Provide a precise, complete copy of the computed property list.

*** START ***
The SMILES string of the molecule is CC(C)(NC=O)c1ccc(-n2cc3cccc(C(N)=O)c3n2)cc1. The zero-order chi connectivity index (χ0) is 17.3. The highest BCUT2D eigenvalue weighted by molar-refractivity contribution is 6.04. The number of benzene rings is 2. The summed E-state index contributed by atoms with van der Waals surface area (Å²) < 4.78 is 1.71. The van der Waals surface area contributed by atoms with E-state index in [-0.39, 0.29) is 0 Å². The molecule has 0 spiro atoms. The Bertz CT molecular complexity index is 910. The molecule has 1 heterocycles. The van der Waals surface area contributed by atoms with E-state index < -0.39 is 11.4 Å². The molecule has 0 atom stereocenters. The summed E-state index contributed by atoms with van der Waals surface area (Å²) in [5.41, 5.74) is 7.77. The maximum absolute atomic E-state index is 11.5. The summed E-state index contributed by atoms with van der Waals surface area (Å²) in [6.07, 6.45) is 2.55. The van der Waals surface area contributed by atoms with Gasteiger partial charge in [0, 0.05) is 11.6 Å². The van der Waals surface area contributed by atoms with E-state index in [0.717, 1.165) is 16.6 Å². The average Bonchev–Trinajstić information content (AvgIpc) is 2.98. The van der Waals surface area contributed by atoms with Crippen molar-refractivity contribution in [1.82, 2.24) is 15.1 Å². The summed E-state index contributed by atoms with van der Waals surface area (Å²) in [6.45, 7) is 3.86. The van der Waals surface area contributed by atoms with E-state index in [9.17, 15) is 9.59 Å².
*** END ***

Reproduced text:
The SMILES string of the molecule is CC(C)(NC=O)c1ccc(-n2cc3cccc(C(N)=O)c3n2)cc1. The zero-order chi connectivity index (χ0) is 17.3. The highest BCUT2D eigenvalue weighted by molar-refractivity contribution is 6.04. The number of benzene rings is 2. The summed E-state index contributed by atoms with van der Waals surface area (Å²) < 4.78 is 1.71. The van der Waals surface area contributed by atoms with E-state index in [-0.39, 0.29) is 0 Å². The molecule has 0 spiro atoms. The Bertz CT molecular complexity index is 910. The molecule has 1 heterocycles. The van der Waals surface area contributed by atoms with E-state index < -0.39 is 11.4 Å². The molecule has 0 atom stereocenters. The summed E-state index contributed by atoms with van der Waals surface area (Å²) in [5.41, 5.74) is 7.77. The maximum absolute atomic E-state index is 11.5. The summed E-state index contributed by atoms with van der Waals surface area (Å²) in [6.07, 6.45) is 2.55. The van der Waals surface area contributed by atoms with Gasteiger partial charge in [0, 0.05) is 11.6 Å². The van der Waals surface area contributed by atoms with E-state index in [0.717, 1.165) is 16.6 Å². The average Bonchev–Trinajstić information content (AvgIpc) is 2.98. The van der Waals surface area contributed by atoms with Crippen molar-refractivity contribution in [1.82, 2.24) is 15.1 Å². The summed E-state index contributed by atoms with van der Waals surface area (Å²) in [6.45, 7) is 3.86. The van der Waals surface area contributed by atoms with E-state index in [9.17, 15) is 9.59 Å².